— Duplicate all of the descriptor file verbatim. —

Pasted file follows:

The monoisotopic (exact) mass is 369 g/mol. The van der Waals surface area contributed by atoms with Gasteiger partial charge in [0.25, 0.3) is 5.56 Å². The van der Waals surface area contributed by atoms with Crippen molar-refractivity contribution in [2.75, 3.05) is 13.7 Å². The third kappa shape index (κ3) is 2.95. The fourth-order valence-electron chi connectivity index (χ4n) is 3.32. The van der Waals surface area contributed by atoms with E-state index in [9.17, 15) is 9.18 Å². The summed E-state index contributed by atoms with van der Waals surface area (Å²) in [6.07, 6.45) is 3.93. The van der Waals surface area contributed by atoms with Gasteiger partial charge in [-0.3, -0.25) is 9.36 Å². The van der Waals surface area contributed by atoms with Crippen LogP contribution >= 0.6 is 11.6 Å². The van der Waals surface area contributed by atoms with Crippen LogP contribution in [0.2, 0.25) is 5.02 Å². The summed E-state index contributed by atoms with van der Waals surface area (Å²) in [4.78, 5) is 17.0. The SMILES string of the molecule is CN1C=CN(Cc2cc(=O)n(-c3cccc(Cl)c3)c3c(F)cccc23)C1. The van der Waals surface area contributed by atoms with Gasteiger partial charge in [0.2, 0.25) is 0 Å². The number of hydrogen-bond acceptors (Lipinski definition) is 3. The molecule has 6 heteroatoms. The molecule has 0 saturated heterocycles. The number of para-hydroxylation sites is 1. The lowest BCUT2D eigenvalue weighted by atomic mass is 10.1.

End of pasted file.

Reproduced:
The monoisotopic (exact) mass is 369 g/mol. The van der Waals surface area contributed by atoms with Gasteiger partial charge in [0.25, 0.3) is 5.56 Å². The van der Waals surface area contributed by atoms with Crippen molar-refractivity contribution in [2.75, 3.05) is 13.7 Å². The third kappa shape index (κ3) is 2.95. The fourth-order valence-electron chi connectivity index (χ4n) is 3.32. The van der Waals surface area contributed by atoms with E-state index in [9.17, 15) is 9.18 Å². The summed E-state index contributed by atoms with van der Waals surface area (Å²) in [6.07, 6.45) is 3.93. The van der Waals surface area contributed by atoms with Gasteiger partial charge in [-0.3, -0.25) is 9.36 Å². The van der Waals surface area contributed by atoms with Crippen LogP contribution >= 0.6 is 11.6 Å². The van der Waals surface area contributed by atoms with Crippen LogP contribution in [0.2, 0.25) is 5.02 Å². The summed E-state index contributed by atoms with van der Waals surface area (Å²) in [4.78, 5) is 17.0. The SMILES string of the molecule is CN1C=CN(Cc2cc(=O)n(-c3cccc(Cl)c3)c3c(F)cccc23)C1. The van der Waals surface area contributed by atoms with Gasteiger partial charge in [0.2, 0.25) is 0 Å². The number of hydrogen-bond acceptors (Lipinski definition) is 3. The molecule has 6 heteroatoms. The molecule has 0 saturated heterocycles. The number of para-hydroxylation sites is 1. The lowest BCUT2D eigenvalue weighted by atomic mass is 10.1.